Last week I quoted Jesus’ statement to Pilate, “I came into the world, to testify to the TRUTH. Everyone who belongs to the TRUTH listens to my voice” (John 18:37). I also mentioned that even those of us in the church will struggle to identify TRUTH during times of conflict. I then pointed to the assumptions we make, and the time distortions we use to inform “our perceptions of truth.” Let me point to one of the biggest challenges we face as we seek to see things as God sees them: our conflict style.
A great tool that I ran across years ago is the Conflict Style Assessment developed by Jim Van Yperen and published by ChurchSmart Resources. I have used this piece and have seen the significant impact it has on staff development, pre-marital counseling, and general church leadership settings. The assessment identifies four primary ways that we will approach conflict. It has been extremely helpful in developing self-awareness. And the bonus part is that it doesn’t leave us hanging with our baggage, but it also lays out a Biblical seven-step process on how to practice peacemaking. Jesus stated, “Blessed are the peacemakers; For they shall be called sons of God” (Matthew 5:9).
Here are the four primary conflict styles:
A quick sidebar—because of foundational Christian principles on forgiveness, the majority of churches will be filled with people who have these two responses. That is unless the church has a history of conflict. If that’s the case, then the evasives will simply leave and the majority of those left will be passive. Ultimately, when passives and evasives get their way, truth is diminished because no one is willing to confront falsehoods.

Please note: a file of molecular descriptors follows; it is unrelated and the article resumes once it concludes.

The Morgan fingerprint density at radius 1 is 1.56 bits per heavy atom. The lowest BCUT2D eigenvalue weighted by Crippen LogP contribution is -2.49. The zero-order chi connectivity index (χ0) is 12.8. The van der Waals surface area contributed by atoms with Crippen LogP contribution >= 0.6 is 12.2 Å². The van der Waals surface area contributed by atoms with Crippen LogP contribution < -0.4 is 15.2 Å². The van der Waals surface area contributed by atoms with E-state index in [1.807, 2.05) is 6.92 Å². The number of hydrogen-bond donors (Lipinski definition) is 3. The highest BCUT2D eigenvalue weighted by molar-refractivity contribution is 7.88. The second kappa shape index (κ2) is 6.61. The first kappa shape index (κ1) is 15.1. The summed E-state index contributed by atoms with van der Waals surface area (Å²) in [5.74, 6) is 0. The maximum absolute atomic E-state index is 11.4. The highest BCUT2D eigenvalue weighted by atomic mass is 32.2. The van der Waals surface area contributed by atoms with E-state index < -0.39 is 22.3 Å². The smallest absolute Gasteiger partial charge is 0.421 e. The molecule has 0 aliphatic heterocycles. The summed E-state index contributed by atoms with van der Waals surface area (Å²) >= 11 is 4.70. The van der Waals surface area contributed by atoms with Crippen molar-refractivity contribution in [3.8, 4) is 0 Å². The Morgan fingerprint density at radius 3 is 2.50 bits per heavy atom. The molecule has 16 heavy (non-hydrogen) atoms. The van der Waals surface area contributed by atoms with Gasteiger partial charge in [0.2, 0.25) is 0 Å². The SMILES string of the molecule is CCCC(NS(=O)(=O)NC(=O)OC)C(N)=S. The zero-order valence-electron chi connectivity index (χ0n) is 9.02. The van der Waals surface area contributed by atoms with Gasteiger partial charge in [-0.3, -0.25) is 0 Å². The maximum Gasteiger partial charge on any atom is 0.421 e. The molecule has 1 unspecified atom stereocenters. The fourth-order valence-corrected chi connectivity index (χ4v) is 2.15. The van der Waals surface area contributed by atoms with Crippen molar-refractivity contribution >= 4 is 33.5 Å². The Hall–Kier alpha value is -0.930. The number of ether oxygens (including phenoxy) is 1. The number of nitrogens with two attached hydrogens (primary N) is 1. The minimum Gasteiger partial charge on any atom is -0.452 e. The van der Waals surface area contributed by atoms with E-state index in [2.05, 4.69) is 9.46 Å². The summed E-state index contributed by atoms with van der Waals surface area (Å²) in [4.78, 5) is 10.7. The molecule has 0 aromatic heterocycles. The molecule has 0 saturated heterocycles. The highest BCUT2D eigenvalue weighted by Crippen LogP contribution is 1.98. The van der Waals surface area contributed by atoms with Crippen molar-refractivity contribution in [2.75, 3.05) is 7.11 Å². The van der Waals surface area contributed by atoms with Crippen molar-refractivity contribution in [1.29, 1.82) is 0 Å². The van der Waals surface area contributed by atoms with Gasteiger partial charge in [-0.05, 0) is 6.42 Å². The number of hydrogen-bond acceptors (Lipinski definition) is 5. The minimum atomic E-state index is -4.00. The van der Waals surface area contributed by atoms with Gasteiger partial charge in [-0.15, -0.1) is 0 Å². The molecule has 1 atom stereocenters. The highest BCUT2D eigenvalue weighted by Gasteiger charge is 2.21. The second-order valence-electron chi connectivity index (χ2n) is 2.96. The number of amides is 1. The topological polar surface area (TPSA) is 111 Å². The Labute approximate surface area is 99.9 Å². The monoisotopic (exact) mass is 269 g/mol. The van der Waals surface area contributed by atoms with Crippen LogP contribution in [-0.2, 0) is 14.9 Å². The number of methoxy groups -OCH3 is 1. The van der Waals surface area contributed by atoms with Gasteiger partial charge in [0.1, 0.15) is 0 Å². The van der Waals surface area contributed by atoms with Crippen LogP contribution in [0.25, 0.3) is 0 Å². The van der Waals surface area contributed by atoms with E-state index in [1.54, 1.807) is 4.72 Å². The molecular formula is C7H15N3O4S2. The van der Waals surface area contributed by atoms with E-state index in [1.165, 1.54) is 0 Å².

Another sidebar—everyone knows who the defensives and aggressives are in their church. They are the loudest and often viewed as the initiators of conflict. To the passives and evasives, the defensives and aggressives will be described as steam rollers. Ultimately when defensives and aggressives have their way grace, love, and compassion get swept away in pursuit of truth.
Two processing questions:
“We beheld His glory, the glory as of the only begotten of the Father, full of grace and truth… the law was given through Moses, but grace and truth came through Jesus Christ.” John 1:14 & 17